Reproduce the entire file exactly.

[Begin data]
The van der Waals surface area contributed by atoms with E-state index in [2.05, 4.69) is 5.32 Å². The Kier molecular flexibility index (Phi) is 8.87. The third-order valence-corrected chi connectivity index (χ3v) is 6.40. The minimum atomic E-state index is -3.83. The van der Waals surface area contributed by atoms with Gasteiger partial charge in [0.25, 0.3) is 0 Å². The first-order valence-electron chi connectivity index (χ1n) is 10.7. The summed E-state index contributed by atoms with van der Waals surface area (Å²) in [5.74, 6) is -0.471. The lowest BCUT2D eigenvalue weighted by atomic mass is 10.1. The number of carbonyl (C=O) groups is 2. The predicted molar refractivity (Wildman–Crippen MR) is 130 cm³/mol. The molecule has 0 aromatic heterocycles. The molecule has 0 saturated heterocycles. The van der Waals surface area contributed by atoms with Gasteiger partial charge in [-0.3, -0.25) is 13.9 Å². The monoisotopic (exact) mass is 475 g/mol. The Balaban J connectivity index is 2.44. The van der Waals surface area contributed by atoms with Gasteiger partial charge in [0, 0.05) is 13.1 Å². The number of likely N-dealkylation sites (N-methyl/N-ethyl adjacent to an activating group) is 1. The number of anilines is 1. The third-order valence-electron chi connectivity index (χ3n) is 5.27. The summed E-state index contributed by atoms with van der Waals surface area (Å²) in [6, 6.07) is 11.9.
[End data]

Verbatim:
The van der Waals surface area contributed by atoms with E-state index in [2.05, 4.69) is 5.32 Å². The Kier molecular flexibility index (Phi) is 8.87. The third-order valence-corrected chi connectivity index (χ3v) is 6.40. The minimum atomic E-state index is -3.83. The van der Waals surface area contributed by atoms with Gasteiger partial charge in [0.25, 0.3) is 0 Å². The first-order valence-electron chi connectivity index (χ1n) is 10.7. The summed E-state index contributed by atoms with van der Waals surface area (Å²) in [5.74, 6) is -0.471. The lowest BCUT2D eigenvalue weighted by atomic mass is 10.1. The number of carbonyl (C=O) groups is 2. The predicted molar refractivity (Wildman–Crippen MR) is 130 cm³/mol. The molecule has 0 aromatic heterocycles. The molecule has 0 saturated heterocycles. The van der Waals surface area contributed by atoms with Gasteiger partial charge in [-0.3, -0.25) is 13.9 Å². The monoisotopic (exact) mass is 475 g/mol. The Balaban J connectivity index is 2.44. The van der Waals surface area contributed by atoms with Gasteiger partial charge in [0, 0.05) is 13.1 Å². The number of likely N-dealkylation sites (N-methyl/N-ethyl adjacent to an activating group) is 1. The number of anilines is 1. The third-order valence-electron chi connectivity index (χ3n) is 5.27. The summed E-state index contributed by atoms with van der Waals surface area (Å²) in [6, 6.07) is 11.9.